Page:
Mob experts George Anastasia and Dave Schratwieser discuss two big stories in their latest episode of Mob Talk Sitdown. Enjoy.

Security Guard Accused of Stealing ATF Guns is on the Lam

Christopher Lee Yates

By Allan Lengel

A security guard charged with stealing firearms and gun parts from an ATF storage facility in West Virginia is on the lam.

U.S. Magistrate Judge Robert Trumble issued a bench warrant after Christopher Lee Yates of Martinsburg failed to appear at a preliminary hearing on Wednesday morning in federal court, The Trace reports.

Yates had been free on bond since March 6. He’s turned over his passport and, according to the conditions of his release, he was under curfew from 7 p.m. to 7 a.m. every day, and was not allowed to leave the area, The Trace reports.



Irony of It All: Ex-DEA Official Now Paid to Advise one of the Largest Opiod Manufacturers in U.S.

Demetra Ashley (Linkedin photo)

By Allan Lengel

The irony of it all is not lost.

A former senior DEA who testified before Congress on the government’s efforts to stop the opioid epidemic is now paid to advise one of the largest opioid manufacturers in the country, Purdue Pharma, NBC News reports.

Demetra Ashley, the former acting assistant administrator of the DEA, left the agency last spring to start a consulting firm, Dashley Consulting, LLC.

In 2017,  she told a Senate committee about the need for a “robust regulatory program” to stop diversion of opioids and other controlled prescription drugs.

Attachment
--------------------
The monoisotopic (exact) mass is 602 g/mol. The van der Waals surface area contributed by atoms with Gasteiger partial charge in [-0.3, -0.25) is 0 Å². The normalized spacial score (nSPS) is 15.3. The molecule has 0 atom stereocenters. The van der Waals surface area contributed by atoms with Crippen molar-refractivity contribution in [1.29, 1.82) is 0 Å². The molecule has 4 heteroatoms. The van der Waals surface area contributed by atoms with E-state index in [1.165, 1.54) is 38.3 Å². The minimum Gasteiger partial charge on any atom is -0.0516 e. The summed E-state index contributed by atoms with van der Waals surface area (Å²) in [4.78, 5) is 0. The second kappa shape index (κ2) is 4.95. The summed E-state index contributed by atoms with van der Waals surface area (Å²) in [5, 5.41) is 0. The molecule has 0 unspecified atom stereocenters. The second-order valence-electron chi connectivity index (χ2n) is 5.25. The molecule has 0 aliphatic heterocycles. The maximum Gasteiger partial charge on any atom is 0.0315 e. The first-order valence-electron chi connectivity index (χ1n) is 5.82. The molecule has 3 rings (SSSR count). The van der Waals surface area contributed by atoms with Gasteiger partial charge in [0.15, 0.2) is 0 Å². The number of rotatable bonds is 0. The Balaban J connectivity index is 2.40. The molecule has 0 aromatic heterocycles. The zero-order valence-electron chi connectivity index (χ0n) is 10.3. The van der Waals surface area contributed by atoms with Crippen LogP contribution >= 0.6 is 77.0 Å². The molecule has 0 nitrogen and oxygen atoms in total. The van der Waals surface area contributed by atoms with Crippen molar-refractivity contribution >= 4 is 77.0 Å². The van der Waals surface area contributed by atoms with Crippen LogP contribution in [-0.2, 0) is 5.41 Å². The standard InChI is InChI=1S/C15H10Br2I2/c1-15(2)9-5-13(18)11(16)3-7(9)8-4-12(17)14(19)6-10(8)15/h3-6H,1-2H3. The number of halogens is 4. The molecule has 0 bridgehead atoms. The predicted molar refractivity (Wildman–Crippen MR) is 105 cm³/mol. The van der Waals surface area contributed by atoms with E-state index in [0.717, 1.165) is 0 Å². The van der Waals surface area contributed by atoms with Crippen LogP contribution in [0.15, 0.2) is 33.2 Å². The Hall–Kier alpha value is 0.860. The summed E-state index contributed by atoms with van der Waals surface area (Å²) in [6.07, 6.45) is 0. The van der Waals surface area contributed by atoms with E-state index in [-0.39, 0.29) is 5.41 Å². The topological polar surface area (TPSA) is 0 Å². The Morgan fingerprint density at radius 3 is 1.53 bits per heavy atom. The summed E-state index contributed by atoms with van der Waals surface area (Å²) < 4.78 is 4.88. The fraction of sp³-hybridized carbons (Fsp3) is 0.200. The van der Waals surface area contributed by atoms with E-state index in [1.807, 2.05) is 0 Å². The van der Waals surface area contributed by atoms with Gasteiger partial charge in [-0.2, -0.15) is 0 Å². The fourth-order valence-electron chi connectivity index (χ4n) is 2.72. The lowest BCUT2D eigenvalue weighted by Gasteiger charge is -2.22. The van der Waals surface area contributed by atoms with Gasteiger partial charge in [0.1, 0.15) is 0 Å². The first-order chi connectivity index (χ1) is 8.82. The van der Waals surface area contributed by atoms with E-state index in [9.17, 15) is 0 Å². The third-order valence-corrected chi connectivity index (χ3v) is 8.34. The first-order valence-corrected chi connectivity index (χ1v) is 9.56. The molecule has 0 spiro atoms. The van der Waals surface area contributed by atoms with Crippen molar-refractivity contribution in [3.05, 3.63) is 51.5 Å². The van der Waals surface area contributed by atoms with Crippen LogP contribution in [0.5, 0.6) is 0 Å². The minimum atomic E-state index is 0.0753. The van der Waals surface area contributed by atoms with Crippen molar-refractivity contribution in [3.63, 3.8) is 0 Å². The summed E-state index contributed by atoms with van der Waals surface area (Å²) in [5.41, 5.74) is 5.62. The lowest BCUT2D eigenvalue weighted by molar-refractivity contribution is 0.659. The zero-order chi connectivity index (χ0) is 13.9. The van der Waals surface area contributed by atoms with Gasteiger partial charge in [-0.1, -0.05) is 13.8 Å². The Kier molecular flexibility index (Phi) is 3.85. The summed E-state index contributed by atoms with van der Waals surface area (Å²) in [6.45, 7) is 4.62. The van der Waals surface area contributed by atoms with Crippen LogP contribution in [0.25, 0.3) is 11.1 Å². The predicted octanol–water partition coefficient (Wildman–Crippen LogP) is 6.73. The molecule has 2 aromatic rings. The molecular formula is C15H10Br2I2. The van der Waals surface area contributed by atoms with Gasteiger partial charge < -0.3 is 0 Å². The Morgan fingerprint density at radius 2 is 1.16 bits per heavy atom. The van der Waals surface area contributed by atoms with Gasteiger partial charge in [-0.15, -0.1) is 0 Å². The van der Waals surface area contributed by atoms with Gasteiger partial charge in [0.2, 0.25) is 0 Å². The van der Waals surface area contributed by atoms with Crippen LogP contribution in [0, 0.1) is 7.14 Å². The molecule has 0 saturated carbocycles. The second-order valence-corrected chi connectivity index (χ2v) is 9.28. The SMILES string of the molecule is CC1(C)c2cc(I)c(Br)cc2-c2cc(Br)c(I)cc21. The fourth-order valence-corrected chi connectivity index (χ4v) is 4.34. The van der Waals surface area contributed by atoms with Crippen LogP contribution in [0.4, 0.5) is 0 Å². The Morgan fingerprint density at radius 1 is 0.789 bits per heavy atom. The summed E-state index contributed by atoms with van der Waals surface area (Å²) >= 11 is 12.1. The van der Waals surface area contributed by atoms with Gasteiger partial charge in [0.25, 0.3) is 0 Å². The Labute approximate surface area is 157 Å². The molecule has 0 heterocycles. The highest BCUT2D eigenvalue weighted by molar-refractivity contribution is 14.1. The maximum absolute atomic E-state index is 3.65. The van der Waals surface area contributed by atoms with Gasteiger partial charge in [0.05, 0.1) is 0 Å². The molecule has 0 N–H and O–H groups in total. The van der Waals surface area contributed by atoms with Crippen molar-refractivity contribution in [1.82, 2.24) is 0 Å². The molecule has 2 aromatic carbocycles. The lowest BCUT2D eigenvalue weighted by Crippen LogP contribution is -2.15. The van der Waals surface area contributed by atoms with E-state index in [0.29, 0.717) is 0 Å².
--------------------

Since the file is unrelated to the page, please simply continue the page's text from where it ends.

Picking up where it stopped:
Purdue Pharma, the maker of the opioid painkiller OxyContin, is one of the opioid companies being sued by more than 1600 cities and counties for “grossly” misrepresenting “the risks of long-term use of those drugs for persons with chronic pain,” according to court documents, NBC reports.

Her Linkedin page says:

Demetra Ashley is a hands-on leader and advisor drawing on 30 years of Drug Enforcement Administration (DEA) experience to assist pharmacies, physicians, manufacturers, distributors, and other organizations working with controlled substances to navigate complexities and achieve full regulatory compliance.

A member of the Senior Executive Service, Demetra joined the Drug Enforcement Administration (DEA) 30+ years ago, and she built a career as a diversion investigator with the Washington D.C. and Chicago field offices. In her role as Acting Assistant Administrator of the Diversion Control Division, she coordinated and oversaw 1,700 employees in identifying, investigating, and stopping the diversion of legally produced controlled substances.